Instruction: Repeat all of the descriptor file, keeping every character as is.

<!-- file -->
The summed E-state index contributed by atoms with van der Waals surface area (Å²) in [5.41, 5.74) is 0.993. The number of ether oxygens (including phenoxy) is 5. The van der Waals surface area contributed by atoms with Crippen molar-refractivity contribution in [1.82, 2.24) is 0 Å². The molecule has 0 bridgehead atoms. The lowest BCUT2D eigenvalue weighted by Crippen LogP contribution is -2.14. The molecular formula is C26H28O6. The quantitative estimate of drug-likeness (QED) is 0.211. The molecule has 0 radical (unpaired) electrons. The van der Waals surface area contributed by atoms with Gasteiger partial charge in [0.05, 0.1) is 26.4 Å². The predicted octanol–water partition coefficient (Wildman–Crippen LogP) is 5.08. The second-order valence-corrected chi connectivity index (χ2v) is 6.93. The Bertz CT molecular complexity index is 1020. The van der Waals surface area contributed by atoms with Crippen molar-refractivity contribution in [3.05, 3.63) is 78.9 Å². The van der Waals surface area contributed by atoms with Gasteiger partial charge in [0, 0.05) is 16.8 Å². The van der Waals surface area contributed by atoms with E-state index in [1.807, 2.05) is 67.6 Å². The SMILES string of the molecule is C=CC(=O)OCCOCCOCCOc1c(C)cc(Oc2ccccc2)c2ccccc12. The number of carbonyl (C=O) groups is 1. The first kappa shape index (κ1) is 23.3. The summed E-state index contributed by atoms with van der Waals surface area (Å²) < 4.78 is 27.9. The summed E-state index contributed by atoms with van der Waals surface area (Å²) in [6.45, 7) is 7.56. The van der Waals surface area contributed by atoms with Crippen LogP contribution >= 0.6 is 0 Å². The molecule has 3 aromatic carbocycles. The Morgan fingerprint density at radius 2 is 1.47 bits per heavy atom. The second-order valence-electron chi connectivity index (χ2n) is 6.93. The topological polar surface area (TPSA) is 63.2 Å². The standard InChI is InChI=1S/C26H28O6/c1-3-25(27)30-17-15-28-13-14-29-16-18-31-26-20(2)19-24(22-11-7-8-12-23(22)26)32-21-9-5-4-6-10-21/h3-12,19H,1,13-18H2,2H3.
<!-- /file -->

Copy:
The summed E-state index contributed by atoms with van der Waals surface area (Å²) in [5.41, 5.74) is 0.993. The number of ether oxygens (including phenoxy) is 5. The van der Waals surface area contributed by atoms with Crippen molar-refractivity contribution in [1.82, 2.24) is 0 Å². The molecule has 0 bridgehead atoms. The lowest BCUT2D eigenvalue weighted by Crippen LogP contribution is -2.14. The molecular formula is C26H28O6. The quantitative estimate of drug-likeness (QED) is 0.211. The molecule has 0 radical (unpaired) electrons. The van der Waals surface area contributed by atoms with Gasteiger partial charge in [0.05, 0.1) is 26.4 Å². The predicted octanol–water partition coefficient (Wildman–Crippen LogP) is 5.08. The second-order valence-corrected chi connectivity index (χ2v) is 6.93. The Bertz CT molecular complexity index is 1020. The van der Waals surface area contributed by atoms with Crippen molar-refractivity contribution in [3.05, 3.63) is 78.9 Å². The van der Waals surface area contributed by atoms with Gasteiger partial charge in [0, 0.05) is 16.8 Å². The van der Waals surface area contributed by atoms with E-state index in [1.807, 2.05) is 67.6 Å². The SMILES string of the molecule is C=CC(=O)OCCOCCOCCOc1c(C)cc(Oc2ccccc2)c2ccccc12. The number of carbonyl (C=O) groups is 1. The first kappa shape index (κ1) is 23.3. The summed E-state index contributed by atoms with van der Waals surface area (Å²) < 4.78 is 27.9. The summed E-state index contributed by atoms with van der Waals surface area (Å²) in [6.45, 7) is 7.56. The van der Waals surface area contributed by atoms with Crippen LogP contribution >= 0.6 is 0 Å². The molecule has 3 aromatic carbocycles. The Morgan fingerprint density at radius 2 is 1.47 bits per heavy atom. The second-order valence-electron chi connectivity index (χ2n) is 6.93. The topological polar surface area (TPSA) is 63.2 Å². The standard InChI is InChI=1S/C26H28O6/c1-3-25(27)30-17-15-28-13-14-29-16-18-31-26-20(2)19-24(22-11-7-8-12-23(22)26)32-21-9-5-4-6-10-21/h3-12,19H,1,13-18H2,2H3.